Thursday, October 28, 2010

Who owns the Tea Party? The intersection of politics and intellectual property law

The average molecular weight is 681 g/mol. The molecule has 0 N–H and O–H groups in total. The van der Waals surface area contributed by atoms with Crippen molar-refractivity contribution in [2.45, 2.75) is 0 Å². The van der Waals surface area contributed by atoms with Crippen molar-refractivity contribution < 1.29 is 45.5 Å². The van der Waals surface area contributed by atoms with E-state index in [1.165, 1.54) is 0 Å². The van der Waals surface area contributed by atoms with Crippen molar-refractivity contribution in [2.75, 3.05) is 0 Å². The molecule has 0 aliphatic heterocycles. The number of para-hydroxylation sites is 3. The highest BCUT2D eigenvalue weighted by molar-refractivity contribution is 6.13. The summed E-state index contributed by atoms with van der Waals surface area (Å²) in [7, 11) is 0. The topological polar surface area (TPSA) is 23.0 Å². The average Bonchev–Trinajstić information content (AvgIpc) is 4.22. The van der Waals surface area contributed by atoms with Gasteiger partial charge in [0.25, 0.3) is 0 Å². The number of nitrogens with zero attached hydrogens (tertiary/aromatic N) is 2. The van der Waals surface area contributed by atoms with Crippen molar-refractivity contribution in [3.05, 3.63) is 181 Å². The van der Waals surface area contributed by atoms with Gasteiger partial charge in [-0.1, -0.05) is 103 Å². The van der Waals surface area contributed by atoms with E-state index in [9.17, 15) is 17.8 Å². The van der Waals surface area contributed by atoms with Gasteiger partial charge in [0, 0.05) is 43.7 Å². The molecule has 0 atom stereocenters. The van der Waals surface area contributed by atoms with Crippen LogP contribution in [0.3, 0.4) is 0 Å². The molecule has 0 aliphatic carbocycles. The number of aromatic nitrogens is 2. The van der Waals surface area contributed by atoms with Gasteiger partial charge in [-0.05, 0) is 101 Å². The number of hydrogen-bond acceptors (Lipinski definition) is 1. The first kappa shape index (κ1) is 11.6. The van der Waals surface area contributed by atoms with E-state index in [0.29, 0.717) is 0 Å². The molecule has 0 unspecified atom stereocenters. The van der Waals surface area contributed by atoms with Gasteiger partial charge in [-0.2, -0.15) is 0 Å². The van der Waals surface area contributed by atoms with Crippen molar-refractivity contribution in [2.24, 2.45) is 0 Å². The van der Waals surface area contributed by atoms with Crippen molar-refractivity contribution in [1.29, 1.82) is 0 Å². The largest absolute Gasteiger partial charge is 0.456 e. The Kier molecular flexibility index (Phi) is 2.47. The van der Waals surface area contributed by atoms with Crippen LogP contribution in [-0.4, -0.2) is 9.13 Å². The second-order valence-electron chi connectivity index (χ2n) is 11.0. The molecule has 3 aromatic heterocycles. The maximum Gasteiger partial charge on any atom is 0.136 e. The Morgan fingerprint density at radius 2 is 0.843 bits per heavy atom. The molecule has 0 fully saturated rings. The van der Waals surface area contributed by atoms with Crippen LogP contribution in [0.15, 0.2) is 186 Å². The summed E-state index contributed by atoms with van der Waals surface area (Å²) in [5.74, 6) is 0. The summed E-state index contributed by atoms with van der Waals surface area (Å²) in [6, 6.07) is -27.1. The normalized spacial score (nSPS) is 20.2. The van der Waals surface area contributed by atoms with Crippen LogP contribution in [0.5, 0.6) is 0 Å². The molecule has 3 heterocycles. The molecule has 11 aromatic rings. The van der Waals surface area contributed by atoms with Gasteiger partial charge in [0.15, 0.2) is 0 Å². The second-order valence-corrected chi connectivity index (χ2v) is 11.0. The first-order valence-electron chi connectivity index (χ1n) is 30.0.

The Tea Party defies easy definition. More than an interest group but less than a third party, the grass-roots movement seems united more by anti-establishment fervor and voter outrage than a shared ideology. Yet the discontent voiced by Tea Party members has transformed politics as usual, galvanizing a movement perhaps powerful enough to determine whether the Democrats or the Republicans control Congress come Election Day. Unfortunately, victory often breeds discontent in fledgling political movements as leadership splinters, factions emerge and competing Tea Party groups have emerged at the local, state and federal levels seeking to exploit the movement’s momentum. Disputes over intellectual property have emerged as a key issue moving these clashes of ego and political beliefs into court. Just like business start-ups, Tea Party organizations often have no tangible assets but their intellectual property, including ownership of the Tea Party name itself. History is repeating itself with a variety of groups laying claim to the Tea Party name. Just as rival factions in 1992 vied to control the UNITED WE STAND AMERICA mark associated with the Ross Perot campaign, about 20 groups have filed trademark applications with the U.S. Patent and Trademark Office since 2009 seeking to register marks that include the phrase Tea Party. Although many of these applications are for consumer goods like clothing, the filings illustrate the overwhelming interest in the movement and efforts to capitalize on the meaning of the Tea Party mark...more

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